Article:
Readers talk back to the Truth-O-Meter
Now that the campaign signs are coming down, the TV attack ads are fading into memory and the victors are enjoying their brief political honeymoons, we thought we'd share what some PolitiFact Rhode Island readers had to say about our work during the 2010 general election campaign.
Judging by the volume, our readers are especially passionate about two topics: Social Security and global warming. Our rulings on those issues drew far more comments, pro or con, than anything we've ever done.
But we figure if the Truth-O-Meter can dish it out, it has to be able to take it.
So here's a roundup from our mailbag:
We published two items on the third rail of American politics, checking statements from Democrat David N. Cicilline and Republican John J. Loughlin II, the winner and loser respectively in the 1st Congressional District.
Most of the reaction was to Loughlin's statement that "Social Security is a Ponzi scheme." In our view, Social Security is far from a secretive criminal enterprise, designed to defraud investors; we ruled his statement False.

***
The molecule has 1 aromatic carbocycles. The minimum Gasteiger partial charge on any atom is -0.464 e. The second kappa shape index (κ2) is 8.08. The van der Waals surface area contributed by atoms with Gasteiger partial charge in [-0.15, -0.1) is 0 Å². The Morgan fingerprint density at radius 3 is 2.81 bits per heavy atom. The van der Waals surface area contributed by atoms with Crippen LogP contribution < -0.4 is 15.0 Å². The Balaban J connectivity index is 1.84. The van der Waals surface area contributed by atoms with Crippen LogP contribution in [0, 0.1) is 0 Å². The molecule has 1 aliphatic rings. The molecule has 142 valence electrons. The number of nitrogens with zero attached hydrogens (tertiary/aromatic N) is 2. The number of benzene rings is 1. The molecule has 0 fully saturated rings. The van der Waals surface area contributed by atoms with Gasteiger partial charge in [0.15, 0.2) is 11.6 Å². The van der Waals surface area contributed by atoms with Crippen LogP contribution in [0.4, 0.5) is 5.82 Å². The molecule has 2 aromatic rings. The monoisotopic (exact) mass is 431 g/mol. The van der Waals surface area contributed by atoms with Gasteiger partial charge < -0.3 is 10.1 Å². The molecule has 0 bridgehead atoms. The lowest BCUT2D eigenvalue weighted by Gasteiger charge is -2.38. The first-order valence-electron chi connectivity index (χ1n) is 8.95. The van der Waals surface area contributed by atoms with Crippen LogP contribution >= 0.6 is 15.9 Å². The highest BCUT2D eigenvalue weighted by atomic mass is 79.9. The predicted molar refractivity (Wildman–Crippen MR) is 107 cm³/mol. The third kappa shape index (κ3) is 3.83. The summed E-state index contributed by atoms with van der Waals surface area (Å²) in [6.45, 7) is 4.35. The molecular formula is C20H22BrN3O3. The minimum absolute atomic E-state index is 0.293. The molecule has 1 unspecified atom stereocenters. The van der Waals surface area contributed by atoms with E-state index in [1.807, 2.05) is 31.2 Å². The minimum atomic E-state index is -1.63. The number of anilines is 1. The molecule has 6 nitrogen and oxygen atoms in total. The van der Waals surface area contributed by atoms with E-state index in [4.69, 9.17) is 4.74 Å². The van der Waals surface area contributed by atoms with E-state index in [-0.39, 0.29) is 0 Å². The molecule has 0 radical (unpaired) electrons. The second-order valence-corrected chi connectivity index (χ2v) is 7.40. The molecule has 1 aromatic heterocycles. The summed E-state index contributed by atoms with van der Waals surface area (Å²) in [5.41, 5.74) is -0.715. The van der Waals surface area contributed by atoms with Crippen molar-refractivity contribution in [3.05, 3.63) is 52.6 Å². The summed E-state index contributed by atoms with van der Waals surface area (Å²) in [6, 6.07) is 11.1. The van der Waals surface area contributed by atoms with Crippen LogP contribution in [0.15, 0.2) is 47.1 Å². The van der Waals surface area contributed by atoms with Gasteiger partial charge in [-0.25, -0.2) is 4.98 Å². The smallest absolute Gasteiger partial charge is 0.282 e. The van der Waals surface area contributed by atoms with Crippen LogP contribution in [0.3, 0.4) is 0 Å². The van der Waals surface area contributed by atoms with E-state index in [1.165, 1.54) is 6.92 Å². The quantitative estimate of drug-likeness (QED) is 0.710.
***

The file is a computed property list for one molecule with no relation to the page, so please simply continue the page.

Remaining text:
Many readers saw it differently.
"I feel that the Truth-O-Meter story did not address very legitimate public concerns regarding the Social Security Trust operation and funding," wrote Gary Sahakian, of North Providence, referring to the investment of Social Security payroll taxes in Treasury bonds, essentially a government I.O.U.
"By way of comparison to Social Security, employee contributions in corporate plans must be deposited into a trust fund for the exclusive benefit of the participants. Lending money from the trust fund to the plan sponsor is a prohibited transaction," he said. "Even if you ignore the dubious nature of the trust fund, one must consider the adverse economic consequences of redeeming the non-negotiable treasury securities when needed."
Said Morton D. Cross, of East Providence: "I think that you have missed the point. I believe the $2.5 trillion in government bonds [that back Social Security] is a debt owed, not an investment made. Just have a look at the retirement program for congressmen, which includes real investments in equities."
Others agreed with our ruling.
"There are about four reasons, not one, that make [Social Security] not a Ponzi scheme," wrote Sue Runyon, of Austin, Texas.
"One that you never mention, you only hint at. It's not an investment scheme. It is retirement insurance," she said. "As such, it's not intended to provide investment income on one's contributions. It's not a lockbox for one's contributions! Just like in my local Savings and Loan, the money I put there doesn't remain in a vault."